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Bryant shares his battle


JACKSONVILLE – In his first season in Jacksonville, Jaguars defensive end Red Bryant is already making his mark in the community.

On Tuesday, Bryant visited students at R.L. Brown Elementary School in Downtown Jacksonville, and shared with students his life-long battle with dyslexia and how he worked through it to earn a college degree.

Bryant visited students in the Duval County Schools GRASP Choice Academy, a program that focuses on students in second through sixth grades who need assistance with reading fluency, comprehension, spelling, processing, writing, phonics and study skills. Many students in the program have language-based challenges, such as dyslexia.

"I remember early on I would disrupt class, and I would make it hard for other people to learn because I was struggling," Bryant told the group in the school's library. "Finally it dawned on me about eighth grade… it was not cool to be a class clown."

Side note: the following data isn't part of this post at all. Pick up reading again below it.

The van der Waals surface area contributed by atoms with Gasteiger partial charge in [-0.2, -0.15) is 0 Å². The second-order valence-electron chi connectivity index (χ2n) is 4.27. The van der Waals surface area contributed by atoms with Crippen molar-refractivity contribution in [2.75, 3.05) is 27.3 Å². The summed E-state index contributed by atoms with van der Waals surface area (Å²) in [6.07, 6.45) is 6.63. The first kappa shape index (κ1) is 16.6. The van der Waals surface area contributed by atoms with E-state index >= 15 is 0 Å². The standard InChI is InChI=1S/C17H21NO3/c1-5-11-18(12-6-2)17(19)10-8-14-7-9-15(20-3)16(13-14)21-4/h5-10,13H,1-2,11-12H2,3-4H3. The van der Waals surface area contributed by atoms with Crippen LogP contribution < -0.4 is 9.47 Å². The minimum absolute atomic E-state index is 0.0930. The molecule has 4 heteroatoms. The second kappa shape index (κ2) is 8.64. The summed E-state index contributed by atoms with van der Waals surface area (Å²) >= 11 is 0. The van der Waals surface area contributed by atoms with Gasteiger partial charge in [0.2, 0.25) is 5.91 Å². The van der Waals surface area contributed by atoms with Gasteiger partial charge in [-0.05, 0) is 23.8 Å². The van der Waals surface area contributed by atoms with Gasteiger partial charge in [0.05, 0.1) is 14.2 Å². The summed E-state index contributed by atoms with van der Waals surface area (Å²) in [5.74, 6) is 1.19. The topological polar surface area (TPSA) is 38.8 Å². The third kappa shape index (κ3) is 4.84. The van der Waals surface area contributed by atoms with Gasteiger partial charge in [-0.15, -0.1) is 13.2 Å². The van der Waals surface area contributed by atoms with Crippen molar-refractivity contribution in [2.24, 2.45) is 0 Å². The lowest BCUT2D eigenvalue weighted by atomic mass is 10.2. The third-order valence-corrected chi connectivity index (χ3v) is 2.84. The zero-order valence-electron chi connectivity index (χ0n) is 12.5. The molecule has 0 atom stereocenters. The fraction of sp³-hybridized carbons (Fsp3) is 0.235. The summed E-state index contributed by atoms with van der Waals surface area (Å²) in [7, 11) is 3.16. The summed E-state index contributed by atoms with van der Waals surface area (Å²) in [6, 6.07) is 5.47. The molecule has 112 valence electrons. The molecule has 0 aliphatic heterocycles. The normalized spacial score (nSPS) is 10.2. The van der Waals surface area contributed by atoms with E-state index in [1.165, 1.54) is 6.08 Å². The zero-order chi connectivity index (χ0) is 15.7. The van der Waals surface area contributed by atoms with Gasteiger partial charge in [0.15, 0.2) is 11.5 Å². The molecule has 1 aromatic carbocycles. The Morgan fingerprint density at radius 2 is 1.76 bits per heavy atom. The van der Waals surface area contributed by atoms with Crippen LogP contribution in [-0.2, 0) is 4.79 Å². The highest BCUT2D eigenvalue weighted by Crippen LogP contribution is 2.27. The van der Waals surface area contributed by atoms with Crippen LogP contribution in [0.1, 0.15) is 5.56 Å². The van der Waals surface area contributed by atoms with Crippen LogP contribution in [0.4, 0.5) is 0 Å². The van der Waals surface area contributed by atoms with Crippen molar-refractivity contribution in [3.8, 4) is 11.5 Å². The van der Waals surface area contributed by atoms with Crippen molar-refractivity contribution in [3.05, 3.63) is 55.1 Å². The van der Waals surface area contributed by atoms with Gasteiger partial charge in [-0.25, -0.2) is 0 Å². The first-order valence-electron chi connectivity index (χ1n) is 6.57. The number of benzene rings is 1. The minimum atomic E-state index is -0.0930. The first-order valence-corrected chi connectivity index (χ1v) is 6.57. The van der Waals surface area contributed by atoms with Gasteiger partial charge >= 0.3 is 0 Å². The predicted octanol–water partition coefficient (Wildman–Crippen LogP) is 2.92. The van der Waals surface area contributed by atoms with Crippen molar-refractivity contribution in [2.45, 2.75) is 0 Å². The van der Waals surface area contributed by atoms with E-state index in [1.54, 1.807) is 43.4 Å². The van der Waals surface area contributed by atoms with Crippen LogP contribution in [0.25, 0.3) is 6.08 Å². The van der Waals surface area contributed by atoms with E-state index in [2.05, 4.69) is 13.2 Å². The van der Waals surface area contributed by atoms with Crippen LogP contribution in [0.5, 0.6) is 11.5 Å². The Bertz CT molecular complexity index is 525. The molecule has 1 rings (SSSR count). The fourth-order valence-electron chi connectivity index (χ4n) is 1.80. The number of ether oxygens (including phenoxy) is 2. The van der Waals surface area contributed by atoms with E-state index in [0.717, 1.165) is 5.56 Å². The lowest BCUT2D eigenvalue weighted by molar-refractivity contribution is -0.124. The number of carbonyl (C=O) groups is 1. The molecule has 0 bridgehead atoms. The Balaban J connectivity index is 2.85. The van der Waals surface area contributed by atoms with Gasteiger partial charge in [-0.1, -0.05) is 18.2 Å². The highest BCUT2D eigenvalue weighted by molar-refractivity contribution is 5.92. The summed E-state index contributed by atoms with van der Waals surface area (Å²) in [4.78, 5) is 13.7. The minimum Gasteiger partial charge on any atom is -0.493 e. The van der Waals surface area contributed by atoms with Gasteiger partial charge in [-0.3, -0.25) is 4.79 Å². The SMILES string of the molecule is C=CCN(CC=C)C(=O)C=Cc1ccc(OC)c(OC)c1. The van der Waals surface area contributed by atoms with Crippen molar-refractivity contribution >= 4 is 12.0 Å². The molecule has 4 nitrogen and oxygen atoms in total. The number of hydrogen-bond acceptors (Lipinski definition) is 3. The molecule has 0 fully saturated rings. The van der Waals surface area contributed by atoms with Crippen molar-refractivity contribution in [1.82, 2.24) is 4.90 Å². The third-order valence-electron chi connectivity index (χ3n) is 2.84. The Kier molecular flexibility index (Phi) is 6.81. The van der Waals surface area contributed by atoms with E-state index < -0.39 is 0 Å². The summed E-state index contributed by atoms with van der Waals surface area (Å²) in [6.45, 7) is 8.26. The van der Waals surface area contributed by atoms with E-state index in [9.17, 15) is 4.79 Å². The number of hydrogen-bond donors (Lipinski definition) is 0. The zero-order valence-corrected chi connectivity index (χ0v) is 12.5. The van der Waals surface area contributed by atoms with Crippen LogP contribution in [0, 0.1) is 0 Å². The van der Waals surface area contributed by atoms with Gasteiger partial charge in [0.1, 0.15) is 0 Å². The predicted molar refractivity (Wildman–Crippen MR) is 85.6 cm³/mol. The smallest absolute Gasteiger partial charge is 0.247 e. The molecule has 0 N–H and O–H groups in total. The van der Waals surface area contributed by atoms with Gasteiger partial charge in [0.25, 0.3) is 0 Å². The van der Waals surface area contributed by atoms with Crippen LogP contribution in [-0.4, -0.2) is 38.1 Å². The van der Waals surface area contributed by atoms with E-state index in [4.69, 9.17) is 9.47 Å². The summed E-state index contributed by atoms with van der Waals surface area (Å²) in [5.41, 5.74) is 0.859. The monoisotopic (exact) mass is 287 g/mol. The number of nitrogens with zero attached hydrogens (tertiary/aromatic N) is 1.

Bryant said one special teacher, Sue Brooks, made him realize that he was an intelligent person and just learned differently than other children. Bryant later named his child after her.

"I'm reminded of her every day."

Bryant recalled the struggles he had trying to pass the ACT for admission to Texas A&M.

"I made a 13, a 12 and an 11 – I progressively got worse as it went on," Bryant said. "My teacher filled out all the paperwork that was required for her to be able to read it (the ACT) to me, and once she read it to me I made a 21 on the test, so I was able to go to Texas A&M."

Bryant said he understands now how to work around his disability.

"If I don't understand something, my pride doesn't get in the way to ask somebody to help me," Bryant said. "It affects me when it comes to reading, and I got better over the years. Because I know the issue, I know the right questions to ask to get it resolved."

The challenge for students can be staying on track with education when things become difficult.

"This is the foundation in terms of whatever it is you aspire to be in life," Bryant told the students. "Your education is very important, so don't give up on it. Don't feel bad because sometimes it might come hard to you or sometimes you might have to do the extra stuff.

"Whether it's teachers, athletes like myself or people in high positions, we understand. We get it. We want to keep you guys encouraged."

For more information on how to enroll or support the GRASP Academy, visit

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